Addison Benler lifted her right arm, first parallel to the ground, then above her head, rotating her entire arm from her shoulder socket. The first-grader was demonstrating how tornadoes are formed from a mixture of cold and warm air.

Addison displayed her project, “Terrific Twisters,” on Tuesday night at the Middletown Primary School and Middletown Elementary School Science and Social Studies Fair. More than 20 projects were on display in the elementary school library.

Many tornadoes start as thunderstorms, Addison told those gathered around her booth. If the tornado does not touch the ground, it is called a funnel cloud, she said.

Students in the science and social studies fair could present research or experiments they had done. Those who had completed experiments detailed their initial question, hypothesis, tests and conclusions on their poster displays.

Every student chose their own topic, said kindergarten teacher Sara Caldwell. Some students began working on their projects months ago. All the work is done at home, Caldwell said.

“It’s a tradition,” she said. “It’s just a good learning experience and it’s good for them to learn how to present.”

Some projects asked visitors to mix chemicals together. Another included homemade slime.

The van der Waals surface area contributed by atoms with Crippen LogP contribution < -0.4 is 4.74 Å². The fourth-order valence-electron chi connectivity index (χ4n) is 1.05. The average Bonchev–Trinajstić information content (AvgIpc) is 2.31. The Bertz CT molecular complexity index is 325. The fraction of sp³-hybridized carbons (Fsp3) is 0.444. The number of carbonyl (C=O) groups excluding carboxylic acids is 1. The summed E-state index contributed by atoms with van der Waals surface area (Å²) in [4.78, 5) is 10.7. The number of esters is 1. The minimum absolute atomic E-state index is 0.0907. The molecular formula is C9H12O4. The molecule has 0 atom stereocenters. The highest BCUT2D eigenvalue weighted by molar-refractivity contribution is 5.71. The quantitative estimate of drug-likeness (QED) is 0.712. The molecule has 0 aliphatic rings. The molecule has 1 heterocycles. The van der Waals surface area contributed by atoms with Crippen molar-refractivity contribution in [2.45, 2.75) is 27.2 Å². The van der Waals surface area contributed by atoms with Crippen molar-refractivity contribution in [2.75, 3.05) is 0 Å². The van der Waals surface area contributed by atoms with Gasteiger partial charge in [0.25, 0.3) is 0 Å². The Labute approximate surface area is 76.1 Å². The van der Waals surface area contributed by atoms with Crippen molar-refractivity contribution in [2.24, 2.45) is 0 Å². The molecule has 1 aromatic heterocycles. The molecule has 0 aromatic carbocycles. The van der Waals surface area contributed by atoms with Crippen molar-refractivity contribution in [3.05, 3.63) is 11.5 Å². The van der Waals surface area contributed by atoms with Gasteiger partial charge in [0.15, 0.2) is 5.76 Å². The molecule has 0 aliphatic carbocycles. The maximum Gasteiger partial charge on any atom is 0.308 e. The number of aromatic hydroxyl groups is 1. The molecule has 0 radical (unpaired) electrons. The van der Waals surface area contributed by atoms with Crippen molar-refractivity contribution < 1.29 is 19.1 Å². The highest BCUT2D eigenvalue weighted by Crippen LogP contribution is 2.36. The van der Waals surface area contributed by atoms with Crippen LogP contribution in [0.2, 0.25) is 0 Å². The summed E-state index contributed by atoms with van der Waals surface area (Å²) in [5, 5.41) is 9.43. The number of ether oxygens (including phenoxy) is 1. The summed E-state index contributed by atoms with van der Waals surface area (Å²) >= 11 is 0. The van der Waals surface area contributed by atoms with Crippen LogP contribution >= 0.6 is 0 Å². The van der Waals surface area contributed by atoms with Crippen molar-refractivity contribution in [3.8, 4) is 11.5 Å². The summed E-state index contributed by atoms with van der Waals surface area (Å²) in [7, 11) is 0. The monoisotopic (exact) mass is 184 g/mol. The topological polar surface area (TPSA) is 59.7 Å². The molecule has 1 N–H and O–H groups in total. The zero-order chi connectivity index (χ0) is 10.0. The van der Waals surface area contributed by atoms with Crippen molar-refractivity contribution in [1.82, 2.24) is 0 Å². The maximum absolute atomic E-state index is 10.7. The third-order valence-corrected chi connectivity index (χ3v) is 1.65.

Chloe Garcia, a fourth-grader, built a hydraulic arm. Individual levers moved different parts of the arm, which was about a foot in length. Chloe built the project from a kit, she said.

“I’ve always been interested in robots and stuff,” Chloe said.

The arm used water as the hydraulic fluid. Pumping out the air to create the hydraulic vacuum was the most challenging part of the project, but also the most fun, Chloe said.

At another table, Devika Bandekar told visitors about the wonders of space travel. She wore an orange astronaut suit.

Devika’s display board included a drawing of the parts of a rocket ship and pictures of notable astronauts, including the first American woman in space, Sally Ride, the first African-American woman in space, Mae Jemison, and the first Indian-American woman in space, Kalpana Chawla.

“I like [space] because I like to explore and I like rockets,” Devika said.

Later in the evening, representatives from Thermo Fisher Scientific led the participants in the fair through a project to extract and examine DNA from a strawberry.

Seven of the projects at the fair Tuesday night are entered in the Frederick County Public Schools Science and Social Studies Fair on March 30.

Follow Wyatt Massey on Twitter: @News4Mass.

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